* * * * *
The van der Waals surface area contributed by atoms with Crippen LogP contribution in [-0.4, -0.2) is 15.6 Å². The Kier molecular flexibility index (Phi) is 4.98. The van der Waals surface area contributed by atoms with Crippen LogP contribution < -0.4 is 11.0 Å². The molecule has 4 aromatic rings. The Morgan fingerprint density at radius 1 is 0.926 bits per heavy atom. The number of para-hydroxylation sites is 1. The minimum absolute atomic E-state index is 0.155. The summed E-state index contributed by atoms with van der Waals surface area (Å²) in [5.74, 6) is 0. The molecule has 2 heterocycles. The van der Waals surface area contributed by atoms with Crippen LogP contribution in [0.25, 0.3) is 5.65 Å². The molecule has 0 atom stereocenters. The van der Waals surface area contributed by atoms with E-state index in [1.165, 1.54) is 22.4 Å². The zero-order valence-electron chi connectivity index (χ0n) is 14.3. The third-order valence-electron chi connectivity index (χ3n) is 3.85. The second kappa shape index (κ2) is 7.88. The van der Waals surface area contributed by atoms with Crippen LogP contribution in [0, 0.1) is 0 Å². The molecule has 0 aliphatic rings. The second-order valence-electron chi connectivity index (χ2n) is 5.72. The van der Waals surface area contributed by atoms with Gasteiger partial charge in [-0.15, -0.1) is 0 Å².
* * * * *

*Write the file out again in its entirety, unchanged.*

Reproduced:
The van der Waals surface area contributed by atoms with Crippen LogP contribution in [-0.4, -0.2) is 15.6 Å². The Kier molecular flexibility index (Phi) is 4.98. The van der Waals surface area contributed by atoms with Crippen LogP contribution < -0.4 is 11.0 Å². The molecule has 4 aromatic rings. The Morgan fingerprint density at radius 1 is 0.926 bits per heavy atom. The number of para-hydroxylation sites is 1. The minimum absolute atomic E-state index is 0.155. The summed E-state index contributed by atoms with van der Waals surface area (Å²) in [5.74, 6) is 0. The molecule has 2 heterocycles. The van der Waals surface area contributed by atoms with Crippen LogP contribution in [0.25, 0.3) is 5.65 Å². The molecule has 0 atom stereocenters. The van der Waals surface area contributed by atoms with E-state index in [1.165, 1.54) is 22.4 Å². The zero-order valence-electron chi connectivity index (χ0n) is 14.3. The third-order valence-electron chi connectivity index (χ3n) is 3.85. The second kappa shape index (κ2) is 7.88. The van der Waals surface area contributed by atoms with Crippen LogP contribution in [0, 0.1) is 0 Å². The molecule has 0 aliphatic rings. The second-order valence-electron chi connectivity index (χ2n) is 5.72. The van der Waals surface area contributed by atoms with Gasteiger partial charge in [-0.15, -0.1) is 0 Å².